In such studies, blinding cannot be performed completely and therefore, in the present study, a single-blind method was used where only participants were tried to be blinded from the study. For this purpose, both intervention and control groups were given warm-up exercises. The warm-up exercises of the intervention group were the main exercises of 11 + S, while the warm-up exercises of the control group were the same as their normal warm-up exercises.

Inclusion criteria for the study were as following: (1) Having no severe injuries (more than three weeks absence from exercise) over the past six months, (2) Having at least three years playing experience in volleyball, (3) Exercising approximately three sessions per week including matches and training. The absence in two consecutive training sessions, and conducting any systematic injury prevention programme leaded to players’ exclusion from the investigation.

Ethical considerations

This study was approved by research ethics committee of sport science research institute of Iran. Written consent was obtained from the participants before participation at the study. Participants had the right to withdraw from the study at any time without any consequences.


Demographic data

All the participants filled into the questionnaires on the age, height and weight, previous shoulder injuries, their specific game post, game level and training hours.

Proprioception measurement

The Biodex System 4 dynamometer (Biodex Medical Systems, New York, USA) was used to measure the proprioception of the dominant shoulder. Two methods of TTDPM and JPS in passive mode were used to measure proprioception. We used the passive protocol for both because the proprioception measurement is reported to have a greater reliability )ICC values ± SD: 0.92 ± 0.07 (in the passive protocol compared to active protocol (ICC values ± SD: 0.34 ± 0) [10]. The dominant side was determined using the Edinburgh questionnaire [29, 30]. The subjects did not perform any exercise the day before the test. Before each testing session, the dynamometer was set in accordance with the manufacturer’s recommendations. A standardized testing protocol was followed. Tests were conducted in the sitting position. To provide stability and prevent extra movements, participants were fixed with straps around the shoulders, chest, and hip. To remove visual feedback and auditory feedback the blindfold and headphones were used during the test and subjects listened to white noise during the test. In order to familiarize the participants with the levels, the test was performed twice before the start. All tests were performed between 9 am and 2 pm. For each individual, pre and post tests were taken approximately at the same time of the day with the same manner and order.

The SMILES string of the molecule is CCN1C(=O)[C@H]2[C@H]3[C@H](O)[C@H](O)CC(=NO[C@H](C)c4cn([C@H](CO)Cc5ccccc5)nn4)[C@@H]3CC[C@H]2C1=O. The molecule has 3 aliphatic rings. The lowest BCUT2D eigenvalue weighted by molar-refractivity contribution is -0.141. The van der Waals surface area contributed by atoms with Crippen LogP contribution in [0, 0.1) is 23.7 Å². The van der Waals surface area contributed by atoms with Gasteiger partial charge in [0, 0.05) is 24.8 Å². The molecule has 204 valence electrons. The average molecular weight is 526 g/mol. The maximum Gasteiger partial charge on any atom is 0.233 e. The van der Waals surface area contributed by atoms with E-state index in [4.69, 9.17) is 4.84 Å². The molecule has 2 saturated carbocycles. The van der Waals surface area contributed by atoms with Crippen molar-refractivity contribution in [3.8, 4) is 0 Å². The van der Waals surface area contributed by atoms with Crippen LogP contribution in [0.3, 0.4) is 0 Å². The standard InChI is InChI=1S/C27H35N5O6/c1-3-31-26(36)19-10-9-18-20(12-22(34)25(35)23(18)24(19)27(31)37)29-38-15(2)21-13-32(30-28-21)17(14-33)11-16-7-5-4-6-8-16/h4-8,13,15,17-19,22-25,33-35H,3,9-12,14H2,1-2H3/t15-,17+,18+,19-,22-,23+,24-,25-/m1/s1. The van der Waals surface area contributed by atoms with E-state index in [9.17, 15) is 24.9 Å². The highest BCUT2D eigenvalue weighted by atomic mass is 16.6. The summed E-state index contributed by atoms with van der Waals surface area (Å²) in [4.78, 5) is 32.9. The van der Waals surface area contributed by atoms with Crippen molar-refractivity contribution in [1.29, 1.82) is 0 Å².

To determine the JPS, shoulder internal/external rotation were measured at 2 degrees per second in passive mode. The rationale for choosing these velocities was based on previous studies in which comparable velocities were used [11].

The dominant shoulder was positioned at 90 degrees of abduction and 0 degrees of external rotation (ER) in the scapula plane (30 degrees ahead of the frontal plane), as the measurement of the proprioception of internal and external rotators at this angle has high validity [10]. The elbow flexed 90 degrees. The forearm was in internal rotation (IR); see Fig. 1. The target angle was 45 degrees of IR (from neutral to 45 degrees of IR) and 75 degrees of ER (from neutral to 75 degrees of ER). The limb moved up to 45 degrees of IR by the device and the shoulder was kept in this position for 10 s and the participant was then asked to focus on the position. Then the manual key was given to the participant and the device information on the motion was inactivated by 45 degrees of IR and 75 degrees of ER, and the participant was asked to press the key at any angle he felt that he reached to the target angle. Three repetitions for IR and three repetitions for ER were performed and the magnitude of the difference between the reconstructed angles and the target angle was calculated and considered as the angle reconstruction error [11].

Fig. 1

Setup for assessing proprioception of shoulder external and internal rotation using the isokinetic dynamometer